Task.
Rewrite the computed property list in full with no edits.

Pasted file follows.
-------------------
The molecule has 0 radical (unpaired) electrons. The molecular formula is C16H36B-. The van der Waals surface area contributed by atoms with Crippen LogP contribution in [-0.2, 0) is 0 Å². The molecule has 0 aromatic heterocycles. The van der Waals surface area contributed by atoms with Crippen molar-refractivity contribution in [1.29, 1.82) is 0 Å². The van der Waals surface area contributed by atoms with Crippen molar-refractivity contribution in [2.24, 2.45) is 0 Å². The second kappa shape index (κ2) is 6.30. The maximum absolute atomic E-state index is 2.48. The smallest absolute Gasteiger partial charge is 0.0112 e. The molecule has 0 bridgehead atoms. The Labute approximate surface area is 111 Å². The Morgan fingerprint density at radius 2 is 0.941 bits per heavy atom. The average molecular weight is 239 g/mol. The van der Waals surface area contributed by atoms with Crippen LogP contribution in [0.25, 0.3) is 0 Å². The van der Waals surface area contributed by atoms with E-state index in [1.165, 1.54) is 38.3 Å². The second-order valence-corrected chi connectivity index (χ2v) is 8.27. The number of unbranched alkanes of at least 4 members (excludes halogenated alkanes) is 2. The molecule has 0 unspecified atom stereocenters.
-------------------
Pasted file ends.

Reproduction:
The molecule has 0 radical (unpaired) electrons. The molecular formula is C16H36B-. The van der Waals surface area contributed by atoms with Crippen LogP contribution in [-0.2, 0) is 0 Å². The molecule has 0 aromatic heterocycles. The van der Waals surface area contributed by atoms with Crippen molar-refractivity contribution in [1.29, 1.82) is 0 Å². The van der Waals surface area contributed by atoms with Crippen molar-refractivity contribution in [2.24, 2.45) is 0 Å². The second kappa shape index (κ2) is 6.30. The maximum absolute atomic E-state index is 2.48. The smallest absolute Gasteiger partial charge is 0.0112 e. The molecule has 0 bridgehead atoms. The Labute approximate surface area is 111 Å². The Morgan fingerprint density at radius 2 is 0.941 bits per heavy atom. The average molecular weight is 239 g/mol. The van der Waals surface area contributed by atoms with Crippen LogP contribution in [0.25, 0.3) is 0 Å². The van der Waals surface area contributed by atoms with E-state index in [1.165, 1.54) is 38.3 Å². The second-order valence-corrected chi connectivity index (χ2v) is 8.27. The number of unbranched alkanes of at least 4 members (excludes halogenated alkanes) is 2. The molecule has 0 unspecified atom stereocenters.